A stochastic process such that the behaviour of its trajectories is essentially determined by their behaviour on a countable subset. A real stochastic process defined on a complete probability space , where is a subset of the real line , is separable relative to a class of subsets of if there are a countable set (the separant) and a set , , such that for any and for any open interval one has
Here stands for the intersection .
The concepts of separability relative to the class of closed sets and relative to the class of closed intervals are most important (in the latter case the process is simply called separable). If a process is separable, then for any and any open set ,
Each of the properties (1)–(4) is equivalent to separability. If is a left limit point of , then there is a sequence of points of such that
with probability 1 (similarly for right limit points). If is a separable stochastic process that is continuous in probability, then every countable everywhere-dense set is a separant; in addition, for any open interval , , and any sequence of finite subsets of satisfying the condition , one has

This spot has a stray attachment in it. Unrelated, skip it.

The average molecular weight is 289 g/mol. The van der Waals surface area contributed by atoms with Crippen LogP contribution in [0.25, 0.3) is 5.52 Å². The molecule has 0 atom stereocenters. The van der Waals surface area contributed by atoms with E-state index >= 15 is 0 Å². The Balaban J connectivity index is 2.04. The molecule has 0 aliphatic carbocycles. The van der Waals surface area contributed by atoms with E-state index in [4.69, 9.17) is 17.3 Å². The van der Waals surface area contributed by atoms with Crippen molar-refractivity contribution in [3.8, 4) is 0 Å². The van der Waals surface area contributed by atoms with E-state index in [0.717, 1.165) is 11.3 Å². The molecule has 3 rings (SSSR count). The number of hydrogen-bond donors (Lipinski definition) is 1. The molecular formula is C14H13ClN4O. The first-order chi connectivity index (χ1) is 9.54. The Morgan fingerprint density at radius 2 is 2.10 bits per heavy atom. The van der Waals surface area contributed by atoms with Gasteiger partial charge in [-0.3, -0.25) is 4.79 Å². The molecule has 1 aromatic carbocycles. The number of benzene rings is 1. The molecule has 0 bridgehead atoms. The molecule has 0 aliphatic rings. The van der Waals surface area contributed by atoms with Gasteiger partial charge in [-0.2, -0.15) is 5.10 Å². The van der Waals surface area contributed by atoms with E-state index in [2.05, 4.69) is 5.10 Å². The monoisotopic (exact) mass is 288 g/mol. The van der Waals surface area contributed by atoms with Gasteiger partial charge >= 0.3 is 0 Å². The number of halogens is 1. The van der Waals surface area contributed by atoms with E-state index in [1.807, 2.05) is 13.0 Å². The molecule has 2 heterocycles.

in probability. The convergence in (5) can be replaced by convergence with probability 1 if is continuous with probability 1.
For any stochastic process , , there is a process , , on the same probability space that is separable relative to the class of closed sets, takes values in the extended real line and is such that , . The concept of separability and its properties can be generalized to processes for which and the range of values are different general topological spaces. The transition to a separable process enables one to assert the measurability of a number of important functionals and sets connected with a process. An alternative approach consists in extending the -algebra on which it is defined (for example, in the case of a product of Hausdorff compacta, a measure can be uniquely extended from the usual -algebra generated by cylindrical sets to the very rich -algebra of Borel sets), rather than in replacing the random variables constituting the process.
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Separable process. Encyclopedia of Mathematics. URL: http://www.encyclopediaofmath.org/index.php?title=Separable_process&oldid=26933